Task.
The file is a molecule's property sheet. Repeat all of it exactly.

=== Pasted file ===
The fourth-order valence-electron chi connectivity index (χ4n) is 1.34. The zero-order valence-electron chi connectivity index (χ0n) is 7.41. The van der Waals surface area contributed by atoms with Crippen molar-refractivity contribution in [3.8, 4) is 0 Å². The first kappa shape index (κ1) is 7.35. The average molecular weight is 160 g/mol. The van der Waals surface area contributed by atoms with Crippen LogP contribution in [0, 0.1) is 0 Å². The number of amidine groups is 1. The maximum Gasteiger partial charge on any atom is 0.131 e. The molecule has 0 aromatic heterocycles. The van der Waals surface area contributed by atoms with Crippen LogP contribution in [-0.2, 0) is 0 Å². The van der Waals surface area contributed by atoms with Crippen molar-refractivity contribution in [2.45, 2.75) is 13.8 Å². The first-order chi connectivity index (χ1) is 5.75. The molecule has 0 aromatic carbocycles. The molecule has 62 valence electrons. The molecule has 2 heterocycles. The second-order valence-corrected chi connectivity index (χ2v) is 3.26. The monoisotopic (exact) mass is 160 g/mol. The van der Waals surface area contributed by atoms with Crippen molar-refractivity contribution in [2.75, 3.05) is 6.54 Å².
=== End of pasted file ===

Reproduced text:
The fourth-order valence-electron chi connectivity index (χ4n) is 1.34. The zero-order valence-electron chi connectivity index (χ0n) is 7.41. The van der Waals surface area contributed by atoms with Crippen molar-refractivity contribution in [3.8, 4) is 0 Å². The first kappa shape index (κ1) is 7.35. The average molecular weight is 160 g/mol. The van der Waals surface area contributed by atoms with Crippen LogP contribution in [0, 0.1) is 0 Å². The number of amidine groups is 1. The maximum Gasteiger partial charge on any atom is 0.131 e. The molecule has 0 aromatic heterocycles. The van der Waals surface area contributed by atoms with Crippen LogP contribution in [-0.2, 0) is 0 Å². The van der Waals surface area contributed by atoms with Crippen molar-refractivity contribution in [2.45, 2.75) is 13.8 Å². The first-order chi connectivity index (χ1) is 5.75. The molecule has 0 aromatic carbocycles. The molecule has 62 valence electrons. The molecule has 2 heterocycles. The second-order valence-corrected chi connectivity index (χ2v) is 3.26. The monoisotopic (exact) mass is 160 g/mol. The van der Waals surface area contributed by atoms with Crippen molar-refractivity contribution in [2.75, 3.05) is 6.54 Å².